While the timing and the magnitude of refugee inflows that Germany and Turkey have faced differ, both countries received substantial refugee populations and now host the largest number of Syrian refugees in their respective regions. Now that it is clear that prospects of return in the near future are dim for the majority of refugees, the two countries face similar challenges in fostering the inclusion of refugees into their societies, economies and polities. This paper examines the ways in which the two states have adjusted their respective legal, political, and institutional frameworks so as to facilitate refugees’ access to employment and their participation in the labour market, identifies some preliminary outcomes, and draws lessons for meeting pending challenges.
Revised and updated version of a paper presented at the seminar “What Happens after Finding Refuge? The Integration of Syrian Refugees in Germany and Turkey”, Berlin, 8 May 2017.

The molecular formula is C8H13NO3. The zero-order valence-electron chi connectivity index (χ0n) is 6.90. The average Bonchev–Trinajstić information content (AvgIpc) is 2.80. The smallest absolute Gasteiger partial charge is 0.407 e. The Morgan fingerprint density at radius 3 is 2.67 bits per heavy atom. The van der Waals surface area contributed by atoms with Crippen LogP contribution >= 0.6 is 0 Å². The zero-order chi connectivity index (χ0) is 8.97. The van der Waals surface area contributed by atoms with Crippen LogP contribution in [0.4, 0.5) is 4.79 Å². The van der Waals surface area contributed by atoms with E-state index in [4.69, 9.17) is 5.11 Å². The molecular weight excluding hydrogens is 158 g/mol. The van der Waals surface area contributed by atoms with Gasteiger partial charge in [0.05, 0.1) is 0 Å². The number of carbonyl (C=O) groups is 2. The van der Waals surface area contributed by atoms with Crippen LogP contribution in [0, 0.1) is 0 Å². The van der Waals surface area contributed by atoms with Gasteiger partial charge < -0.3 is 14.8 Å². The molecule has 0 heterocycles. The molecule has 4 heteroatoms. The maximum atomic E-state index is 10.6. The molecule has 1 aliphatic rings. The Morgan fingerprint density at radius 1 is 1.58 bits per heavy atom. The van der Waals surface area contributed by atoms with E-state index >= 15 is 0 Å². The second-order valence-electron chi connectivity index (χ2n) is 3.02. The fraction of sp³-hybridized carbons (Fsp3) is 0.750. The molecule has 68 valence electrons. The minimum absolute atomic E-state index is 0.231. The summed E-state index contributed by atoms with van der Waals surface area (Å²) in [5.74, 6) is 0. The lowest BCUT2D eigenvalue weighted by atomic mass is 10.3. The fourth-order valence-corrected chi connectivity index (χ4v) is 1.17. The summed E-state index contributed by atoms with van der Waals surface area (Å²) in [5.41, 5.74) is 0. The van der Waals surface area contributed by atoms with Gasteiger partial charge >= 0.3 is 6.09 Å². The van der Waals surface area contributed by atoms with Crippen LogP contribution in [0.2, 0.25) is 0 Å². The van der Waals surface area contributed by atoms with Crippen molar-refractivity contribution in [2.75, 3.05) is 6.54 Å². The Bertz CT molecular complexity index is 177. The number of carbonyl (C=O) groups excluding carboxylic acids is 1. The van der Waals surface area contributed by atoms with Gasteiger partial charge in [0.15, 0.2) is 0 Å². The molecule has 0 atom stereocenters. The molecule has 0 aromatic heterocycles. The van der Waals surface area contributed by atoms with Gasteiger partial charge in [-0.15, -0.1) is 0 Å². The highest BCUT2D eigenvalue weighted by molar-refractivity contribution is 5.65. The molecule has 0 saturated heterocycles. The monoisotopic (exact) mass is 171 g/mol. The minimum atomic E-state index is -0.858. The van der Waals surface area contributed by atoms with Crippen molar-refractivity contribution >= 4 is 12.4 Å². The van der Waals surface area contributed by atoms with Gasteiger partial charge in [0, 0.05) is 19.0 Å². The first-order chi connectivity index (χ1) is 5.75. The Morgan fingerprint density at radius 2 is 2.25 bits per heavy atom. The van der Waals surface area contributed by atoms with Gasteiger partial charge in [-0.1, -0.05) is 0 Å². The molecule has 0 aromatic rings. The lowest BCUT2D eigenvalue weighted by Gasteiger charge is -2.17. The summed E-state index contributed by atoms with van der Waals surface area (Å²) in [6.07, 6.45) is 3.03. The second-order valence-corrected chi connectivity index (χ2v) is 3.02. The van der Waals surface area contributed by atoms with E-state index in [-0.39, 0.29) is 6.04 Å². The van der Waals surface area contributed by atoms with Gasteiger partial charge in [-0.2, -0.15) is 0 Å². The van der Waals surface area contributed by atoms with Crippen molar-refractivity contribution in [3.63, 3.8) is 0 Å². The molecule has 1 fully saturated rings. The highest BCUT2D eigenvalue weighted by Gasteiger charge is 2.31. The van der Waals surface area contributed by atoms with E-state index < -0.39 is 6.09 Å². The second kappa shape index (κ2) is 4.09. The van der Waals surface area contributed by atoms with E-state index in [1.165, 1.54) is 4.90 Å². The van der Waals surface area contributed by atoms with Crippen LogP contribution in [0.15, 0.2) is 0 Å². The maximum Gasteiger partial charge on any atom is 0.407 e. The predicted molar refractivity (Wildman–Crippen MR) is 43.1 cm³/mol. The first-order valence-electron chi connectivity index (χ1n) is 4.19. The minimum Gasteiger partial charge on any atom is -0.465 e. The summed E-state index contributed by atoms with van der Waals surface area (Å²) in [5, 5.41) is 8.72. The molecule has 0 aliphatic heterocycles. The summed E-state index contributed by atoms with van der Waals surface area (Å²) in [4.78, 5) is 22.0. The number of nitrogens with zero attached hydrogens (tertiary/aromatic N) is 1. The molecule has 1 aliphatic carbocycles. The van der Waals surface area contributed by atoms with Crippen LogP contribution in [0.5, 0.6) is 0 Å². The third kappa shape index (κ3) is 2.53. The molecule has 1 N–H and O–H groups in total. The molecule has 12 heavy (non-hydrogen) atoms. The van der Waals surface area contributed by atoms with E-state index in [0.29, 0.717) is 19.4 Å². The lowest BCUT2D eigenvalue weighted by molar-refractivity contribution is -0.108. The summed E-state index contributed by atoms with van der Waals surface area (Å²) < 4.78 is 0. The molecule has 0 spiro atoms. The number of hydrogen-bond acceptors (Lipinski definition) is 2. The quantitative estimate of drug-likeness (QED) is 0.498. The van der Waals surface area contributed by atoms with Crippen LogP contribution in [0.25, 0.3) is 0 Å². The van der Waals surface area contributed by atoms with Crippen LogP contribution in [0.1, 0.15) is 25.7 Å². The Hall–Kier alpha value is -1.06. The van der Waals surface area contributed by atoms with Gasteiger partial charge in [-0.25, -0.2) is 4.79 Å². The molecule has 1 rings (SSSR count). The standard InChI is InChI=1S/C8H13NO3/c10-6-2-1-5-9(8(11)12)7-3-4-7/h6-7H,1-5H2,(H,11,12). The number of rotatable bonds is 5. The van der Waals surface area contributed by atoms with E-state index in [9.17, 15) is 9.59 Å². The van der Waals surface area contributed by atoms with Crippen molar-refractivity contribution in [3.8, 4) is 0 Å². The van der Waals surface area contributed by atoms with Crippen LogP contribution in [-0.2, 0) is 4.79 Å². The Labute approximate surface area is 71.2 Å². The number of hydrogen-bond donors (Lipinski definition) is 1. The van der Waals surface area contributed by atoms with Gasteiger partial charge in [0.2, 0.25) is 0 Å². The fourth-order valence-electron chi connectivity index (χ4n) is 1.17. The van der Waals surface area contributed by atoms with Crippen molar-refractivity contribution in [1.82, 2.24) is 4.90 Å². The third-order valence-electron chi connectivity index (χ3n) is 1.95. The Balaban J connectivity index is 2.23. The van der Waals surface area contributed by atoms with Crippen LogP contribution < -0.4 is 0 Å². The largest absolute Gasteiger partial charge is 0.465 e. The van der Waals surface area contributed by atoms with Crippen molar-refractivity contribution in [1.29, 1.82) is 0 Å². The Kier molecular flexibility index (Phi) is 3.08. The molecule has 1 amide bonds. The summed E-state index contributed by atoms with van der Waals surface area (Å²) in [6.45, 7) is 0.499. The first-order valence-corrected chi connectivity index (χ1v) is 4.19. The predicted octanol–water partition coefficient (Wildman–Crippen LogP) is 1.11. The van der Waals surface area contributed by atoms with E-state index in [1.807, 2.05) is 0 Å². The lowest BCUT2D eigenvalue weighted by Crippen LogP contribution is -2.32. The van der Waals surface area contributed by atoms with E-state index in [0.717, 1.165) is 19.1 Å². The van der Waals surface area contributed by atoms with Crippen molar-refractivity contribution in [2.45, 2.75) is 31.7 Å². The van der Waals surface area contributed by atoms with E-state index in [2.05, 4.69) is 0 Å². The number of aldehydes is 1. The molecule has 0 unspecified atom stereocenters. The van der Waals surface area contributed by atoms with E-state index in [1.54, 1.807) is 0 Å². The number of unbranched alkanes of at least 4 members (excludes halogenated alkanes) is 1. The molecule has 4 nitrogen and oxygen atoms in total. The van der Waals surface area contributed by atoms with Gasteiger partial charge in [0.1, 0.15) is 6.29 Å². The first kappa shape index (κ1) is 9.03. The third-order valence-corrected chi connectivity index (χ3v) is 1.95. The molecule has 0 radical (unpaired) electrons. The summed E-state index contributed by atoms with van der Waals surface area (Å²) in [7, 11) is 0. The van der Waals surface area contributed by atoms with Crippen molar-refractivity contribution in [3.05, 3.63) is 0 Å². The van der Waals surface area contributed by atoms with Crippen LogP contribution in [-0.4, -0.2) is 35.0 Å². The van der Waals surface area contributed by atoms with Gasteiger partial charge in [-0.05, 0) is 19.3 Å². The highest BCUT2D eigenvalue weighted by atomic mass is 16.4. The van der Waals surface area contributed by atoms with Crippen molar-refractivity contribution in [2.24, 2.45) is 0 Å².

1. Syrian refugee populations in Turkey and Germany: Admission patterns and socio-demographic structure
2. Refugees’ access to formal employment: Differing pace for adapting the legal framework to the de-facto situation
3. Providing assistance for refugees’ participation in the labour market
3.1 Mechanisms for sharing responsibility, resources and power
3.2 Existing and emerging assistance schemes for fostering refugee employment
4. What have been the outcomes so far? Effective practices, promising developments, challenges ahead